Valuing a home or land can usually be done in one of two ways. The first is to rely on the fair market value reflected in the current tax assessor's statement. These values, at least in the larger counties, are updated by computer and are usually very close to the correct value. In some of the smaller counties, where the tax assessor does not regularly reassess the value of the property, this may not be acceptable to the IRS or the Oklahoma Tax Commission.
The second way to value buildings and land is to obtain a certified appraisal. Fees run in the $400 - $600 range for most areas in the state.
Valuing Mineral Interests
Oil and gas interests are valued somewhat differently. If the interests are producing income, you can use an approved formula to arrive at fair market value. You calculate this value by adding the production for a twelve month period beginning six months before death and ending six months after death and multiplying the total by the proper identifier. For oil the multiplier is 4 and for gas it is 7.
If mineral interests are not leased or non-producing, you have two options. You can rely on the values established by the State by calling the Oklahoma Tax Commission and giving them the location information, but often this value will be high. If more accurate values are needed because of the size of the estate or the apportionment among beneficiaries, you may need to hire an approved appraiser to value the mineral interest. This is more expensive than a surface appraisal, and usually runs around $6,000-$9,000.
Valuing Business Interests
If your clients own a business, a family limited partnership, a limited liability company or something similar, valuing it can also be fairly costly, especially if you are asking for "lack of control" or "lack of marketability" tax discounts. To obtain such an appraisal, the business records must be current and the appraiser will want to look at the governing instruments and several years of financial information. A cost of $6,500 to $10,000 is not unusual.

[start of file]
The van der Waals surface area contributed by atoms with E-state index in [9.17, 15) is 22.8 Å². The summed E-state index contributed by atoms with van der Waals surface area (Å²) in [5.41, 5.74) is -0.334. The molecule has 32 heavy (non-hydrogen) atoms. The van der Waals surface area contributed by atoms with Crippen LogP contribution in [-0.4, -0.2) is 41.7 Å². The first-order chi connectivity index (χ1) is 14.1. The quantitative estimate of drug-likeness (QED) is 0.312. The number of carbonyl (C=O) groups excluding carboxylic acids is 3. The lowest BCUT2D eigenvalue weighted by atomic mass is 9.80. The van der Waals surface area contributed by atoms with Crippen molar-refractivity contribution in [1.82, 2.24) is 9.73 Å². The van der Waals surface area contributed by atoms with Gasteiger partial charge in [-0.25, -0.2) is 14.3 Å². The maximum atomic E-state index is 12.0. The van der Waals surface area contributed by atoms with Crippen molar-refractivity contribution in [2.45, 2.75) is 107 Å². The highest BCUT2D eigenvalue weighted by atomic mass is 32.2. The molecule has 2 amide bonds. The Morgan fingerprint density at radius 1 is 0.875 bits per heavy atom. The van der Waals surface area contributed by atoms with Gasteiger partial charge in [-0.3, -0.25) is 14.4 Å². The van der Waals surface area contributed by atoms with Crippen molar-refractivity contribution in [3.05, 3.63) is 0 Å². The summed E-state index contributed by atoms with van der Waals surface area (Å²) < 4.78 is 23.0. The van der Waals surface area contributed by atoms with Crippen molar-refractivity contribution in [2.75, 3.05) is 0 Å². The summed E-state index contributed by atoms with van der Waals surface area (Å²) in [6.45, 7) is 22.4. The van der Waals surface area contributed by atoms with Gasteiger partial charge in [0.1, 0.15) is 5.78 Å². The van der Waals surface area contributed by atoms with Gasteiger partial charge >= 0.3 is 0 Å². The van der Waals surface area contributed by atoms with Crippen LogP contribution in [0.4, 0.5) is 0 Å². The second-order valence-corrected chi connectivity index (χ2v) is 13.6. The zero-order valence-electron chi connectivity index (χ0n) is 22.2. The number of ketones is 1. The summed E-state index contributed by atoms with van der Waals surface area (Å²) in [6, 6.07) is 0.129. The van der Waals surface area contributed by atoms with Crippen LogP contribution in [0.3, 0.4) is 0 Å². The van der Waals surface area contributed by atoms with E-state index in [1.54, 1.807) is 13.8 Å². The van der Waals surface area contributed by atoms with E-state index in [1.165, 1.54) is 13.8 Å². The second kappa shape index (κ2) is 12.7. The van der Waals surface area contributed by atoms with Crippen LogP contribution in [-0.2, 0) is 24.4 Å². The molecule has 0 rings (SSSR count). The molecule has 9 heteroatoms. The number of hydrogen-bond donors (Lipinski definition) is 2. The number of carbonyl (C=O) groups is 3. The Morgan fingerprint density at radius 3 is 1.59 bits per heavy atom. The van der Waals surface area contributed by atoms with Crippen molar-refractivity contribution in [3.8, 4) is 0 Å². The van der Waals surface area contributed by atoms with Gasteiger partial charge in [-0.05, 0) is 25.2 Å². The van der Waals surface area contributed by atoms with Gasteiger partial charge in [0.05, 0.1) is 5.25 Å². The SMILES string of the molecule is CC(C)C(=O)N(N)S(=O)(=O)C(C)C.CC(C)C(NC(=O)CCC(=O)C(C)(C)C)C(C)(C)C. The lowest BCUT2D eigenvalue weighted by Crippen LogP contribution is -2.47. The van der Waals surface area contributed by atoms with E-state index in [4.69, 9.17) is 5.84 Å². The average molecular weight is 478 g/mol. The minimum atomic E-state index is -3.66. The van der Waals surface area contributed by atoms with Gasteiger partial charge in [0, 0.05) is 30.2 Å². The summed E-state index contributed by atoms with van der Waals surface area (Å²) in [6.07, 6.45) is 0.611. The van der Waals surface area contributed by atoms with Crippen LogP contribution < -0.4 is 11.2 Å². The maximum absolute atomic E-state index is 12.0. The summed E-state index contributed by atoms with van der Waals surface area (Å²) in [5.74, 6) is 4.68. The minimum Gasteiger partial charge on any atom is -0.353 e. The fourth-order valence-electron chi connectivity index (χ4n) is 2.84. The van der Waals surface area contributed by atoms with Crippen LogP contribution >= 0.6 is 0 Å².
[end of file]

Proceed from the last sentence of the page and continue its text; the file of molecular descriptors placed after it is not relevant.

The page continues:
Valuing Life Insurance
If the decedent owned life insurance, you will need to request a Form 712 from each life insurance company to establish the date of death value.
Valuing Financial Accounts
For financial accounts (banks, investment companies, mutual funds) I recommend you send the company a pre-printed form to be completed with the date of death value and the company's letterhead, stamp or other identifying information. Some companies are less responsive than others and simply ignore the request. If this occurs, you can use a financial statement covering the date of death and highlight the value for the date in question. This only works if the institution provides a daily balance on its statement. Otherwise, you may need to interpolate the value based on the number of days in the appropriate period.
One problem area involves individually held stocks. You will need to go to an appropriate source (Wall Street Journal, Morning Star) and make a printout of the value of each stock as of the date of death. You'll also need to provide written verification of the number of stocks owned as of that date.
Valuing Miscellaneous Property
A problem area is collectibles (gold coins, stamps, antiques). Unless these are relatively insignificant in value, you will need an expert certified to appraise them.
Values of household furnishings and personal affects can usually be estimated and certified by the Personal Representative. If the items are being sold, then proof of the amount received is sufficient.
Titled assets, such as vehicles, farm tractors and the like can normally be valued by going to the National Automobile Dealers Association (NADA) website. You will need to know the year, make, model, mileage, and accessories to obtain an accurate evaluation.
If the decedent left an annuity payable to a beneficiary, you will need to obtain a statement of value from the company issuing the annuity. The same holds true for IRAs or retirement accounts.
If you encounter an asset other than those listed above and are having a problem arriving at its present value, call the Oklahoma Tax Commission Auditor for help.
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